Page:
On Climbing Cardigan – January

My oldest earthly son turned 22 this weekend.

This was a tough milestone, as that was the age of his brother when he crashed his car and became a citizen of heaven.

When they were little, my children believed all sorts of silly, erroneous things, as children are wont to do. As a child, I myself once believed that when your parents wanted to move, they would have to find a family to switch houses with, and I wondered how anyone was ever able to move anywhere at all.

My kids used to think that they would be able to catch up in age with their older siblings, stealthily gaining ground year by year, until, at last, they became the oldest, usurping all the rights and supposed privileges of the eldest, favored one.

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Now, it almost seems as if this has come true.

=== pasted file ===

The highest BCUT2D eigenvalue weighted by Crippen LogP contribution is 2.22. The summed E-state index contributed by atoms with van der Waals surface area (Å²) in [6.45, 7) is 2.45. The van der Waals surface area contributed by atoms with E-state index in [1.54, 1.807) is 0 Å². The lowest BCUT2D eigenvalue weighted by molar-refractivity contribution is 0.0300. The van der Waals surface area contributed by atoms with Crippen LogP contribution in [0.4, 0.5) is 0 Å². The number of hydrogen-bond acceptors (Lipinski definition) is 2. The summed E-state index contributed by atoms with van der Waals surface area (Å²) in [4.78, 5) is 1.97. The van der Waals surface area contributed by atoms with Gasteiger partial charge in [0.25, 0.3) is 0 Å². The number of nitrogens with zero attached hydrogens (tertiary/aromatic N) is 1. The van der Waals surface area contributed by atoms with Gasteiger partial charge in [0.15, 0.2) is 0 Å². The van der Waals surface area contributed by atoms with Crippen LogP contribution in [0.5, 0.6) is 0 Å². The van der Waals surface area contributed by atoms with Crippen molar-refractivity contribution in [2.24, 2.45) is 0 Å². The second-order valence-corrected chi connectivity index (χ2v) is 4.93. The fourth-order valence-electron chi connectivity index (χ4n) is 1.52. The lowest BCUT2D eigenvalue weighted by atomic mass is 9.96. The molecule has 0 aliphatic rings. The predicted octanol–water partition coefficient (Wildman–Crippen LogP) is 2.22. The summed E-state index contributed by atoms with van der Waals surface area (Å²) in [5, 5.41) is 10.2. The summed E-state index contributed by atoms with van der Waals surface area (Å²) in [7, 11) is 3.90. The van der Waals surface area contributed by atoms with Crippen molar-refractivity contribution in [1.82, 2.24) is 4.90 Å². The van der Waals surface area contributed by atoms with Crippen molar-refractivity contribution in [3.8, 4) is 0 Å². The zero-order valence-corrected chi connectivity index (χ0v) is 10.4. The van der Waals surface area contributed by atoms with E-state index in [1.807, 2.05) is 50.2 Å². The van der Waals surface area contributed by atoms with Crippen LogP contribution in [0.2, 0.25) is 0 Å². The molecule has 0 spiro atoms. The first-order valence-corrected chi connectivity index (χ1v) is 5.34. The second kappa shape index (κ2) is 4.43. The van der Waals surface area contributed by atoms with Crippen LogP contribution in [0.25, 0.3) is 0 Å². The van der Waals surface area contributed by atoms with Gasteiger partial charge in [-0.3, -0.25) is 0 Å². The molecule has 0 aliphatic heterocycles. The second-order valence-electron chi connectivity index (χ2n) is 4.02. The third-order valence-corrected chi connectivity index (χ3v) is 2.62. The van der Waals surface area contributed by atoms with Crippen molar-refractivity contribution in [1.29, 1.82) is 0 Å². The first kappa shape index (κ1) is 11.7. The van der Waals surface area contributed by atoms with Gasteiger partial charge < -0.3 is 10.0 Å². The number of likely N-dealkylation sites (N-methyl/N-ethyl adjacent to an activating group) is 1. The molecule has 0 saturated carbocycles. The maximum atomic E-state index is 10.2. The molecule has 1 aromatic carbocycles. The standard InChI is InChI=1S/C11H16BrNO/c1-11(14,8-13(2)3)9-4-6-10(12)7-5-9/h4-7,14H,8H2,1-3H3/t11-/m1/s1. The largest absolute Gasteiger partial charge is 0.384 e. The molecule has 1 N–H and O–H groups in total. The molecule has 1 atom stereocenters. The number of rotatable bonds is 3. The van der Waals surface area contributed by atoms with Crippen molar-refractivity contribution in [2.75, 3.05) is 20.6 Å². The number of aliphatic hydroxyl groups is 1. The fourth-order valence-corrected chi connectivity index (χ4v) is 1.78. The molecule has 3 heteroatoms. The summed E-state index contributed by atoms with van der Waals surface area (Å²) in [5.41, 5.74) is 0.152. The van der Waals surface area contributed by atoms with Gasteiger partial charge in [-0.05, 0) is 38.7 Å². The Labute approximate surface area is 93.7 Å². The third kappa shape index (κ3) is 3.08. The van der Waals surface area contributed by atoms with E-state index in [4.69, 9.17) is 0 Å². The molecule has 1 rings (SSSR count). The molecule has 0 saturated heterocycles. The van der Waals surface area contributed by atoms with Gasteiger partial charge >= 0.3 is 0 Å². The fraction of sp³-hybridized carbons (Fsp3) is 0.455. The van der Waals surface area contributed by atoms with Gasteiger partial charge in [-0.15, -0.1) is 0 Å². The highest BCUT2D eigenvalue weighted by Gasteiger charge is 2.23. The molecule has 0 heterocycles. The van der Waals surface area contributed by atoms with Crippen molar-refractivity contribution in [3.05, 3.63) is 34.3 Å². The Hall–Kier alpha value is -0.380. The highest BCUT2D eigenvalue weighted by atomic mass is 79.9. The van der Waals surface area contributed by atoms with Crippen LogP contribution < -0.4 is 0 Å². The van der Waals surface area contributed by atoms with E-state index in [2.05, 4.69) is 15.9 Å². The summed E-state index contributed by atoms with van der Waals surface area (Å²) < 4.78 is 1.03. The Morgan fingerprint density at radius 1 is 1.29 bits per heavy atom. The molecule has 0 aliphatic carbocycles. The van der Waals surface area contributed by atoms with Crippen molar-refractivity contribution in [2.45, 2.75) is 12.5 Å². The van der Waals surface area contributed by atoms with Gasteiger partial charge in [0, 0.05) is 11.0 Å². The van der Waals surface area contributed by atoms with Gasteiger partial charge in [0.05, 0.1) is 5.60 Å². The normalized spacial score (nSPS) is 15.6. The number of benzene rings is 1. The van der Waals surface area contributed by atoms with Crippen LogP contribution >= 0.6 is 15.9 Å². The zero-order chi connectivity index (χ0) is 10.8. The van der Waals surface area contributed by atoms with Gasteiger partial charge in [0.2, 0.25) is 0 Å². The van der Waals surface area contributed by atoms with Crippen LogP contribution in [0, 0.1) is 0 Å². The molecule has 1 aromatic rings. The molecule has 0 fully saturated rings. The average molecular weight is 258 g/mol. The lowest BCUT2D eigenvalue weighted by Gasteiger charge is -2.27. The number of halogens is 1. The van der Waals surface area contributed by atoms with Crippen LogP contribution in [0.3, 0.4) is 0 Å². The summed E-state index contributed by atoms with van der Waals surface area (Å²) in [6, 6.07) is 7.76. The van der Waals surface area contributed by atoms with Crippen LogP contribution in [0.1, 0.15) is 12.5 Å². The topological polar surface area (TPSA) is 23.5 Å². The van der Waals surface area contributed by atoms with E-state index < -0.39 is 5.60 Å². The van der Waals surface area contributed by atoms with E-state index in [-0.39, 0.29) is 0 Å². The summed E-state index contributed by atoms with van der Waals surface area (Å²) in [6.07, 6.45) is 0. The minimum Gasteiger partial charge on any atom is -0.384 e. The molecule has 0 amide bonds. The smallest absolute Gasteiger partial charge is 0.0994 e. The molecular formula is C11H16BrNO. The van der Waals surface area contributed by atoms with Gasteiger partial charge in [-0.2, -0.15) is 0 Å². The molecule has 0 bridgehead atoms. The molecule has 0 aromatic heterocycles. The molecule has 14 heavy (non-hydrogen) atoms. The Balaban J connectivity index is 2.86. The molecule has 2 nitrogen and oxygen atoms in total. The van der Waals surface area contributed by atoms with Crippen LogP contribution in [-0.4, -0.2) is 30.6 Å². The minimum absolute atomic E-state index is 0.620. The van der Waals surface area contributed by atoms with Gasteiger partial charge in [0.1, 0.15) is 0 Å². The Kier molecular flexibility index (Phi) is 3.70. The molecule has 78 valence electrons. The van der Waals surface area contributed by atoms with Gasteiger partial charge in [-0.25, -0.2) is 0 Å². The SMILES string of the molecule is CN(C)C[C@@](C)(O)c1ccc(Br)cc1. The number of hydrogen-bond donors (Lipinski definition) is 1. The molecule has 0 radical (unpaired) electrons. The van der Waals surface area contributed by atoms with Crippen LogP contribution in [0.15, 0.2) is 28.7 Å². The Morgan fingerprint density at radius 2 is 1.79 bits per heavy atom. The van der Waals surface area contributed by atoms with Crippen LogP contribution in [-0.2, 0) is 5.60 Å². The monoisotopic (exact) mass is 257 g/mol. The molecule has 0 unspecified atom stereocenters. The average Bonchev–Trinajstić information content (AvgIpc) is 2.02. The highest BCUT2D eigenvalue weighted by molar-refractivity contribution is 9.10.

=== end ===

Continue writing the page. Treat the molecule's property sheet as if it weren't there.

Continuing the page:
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I’m listening to a book called All Things New by John Eldredge. In it, he describes what the Bible actually says about the afterlife, and it is astounding. Hearing his words, I felt like a child again, finding out that my neighbors were not going to have to swap houses with some random people from New Jersey.

He speaks of what Jesus refers to as the palingenesia, or “Genesis again.”

When we die, heaven is just the place we wait until Jesus returns to restore, renew, Genesis-again everything to a state even more glorious than what we might imagine even heaven to be like.

Heaven must receive him until the time comes for God to restore everything, as he promised long ago… (Acts 3:21)

He who was seated on the throne said, “I am making everything new!” (Revelation 21:5)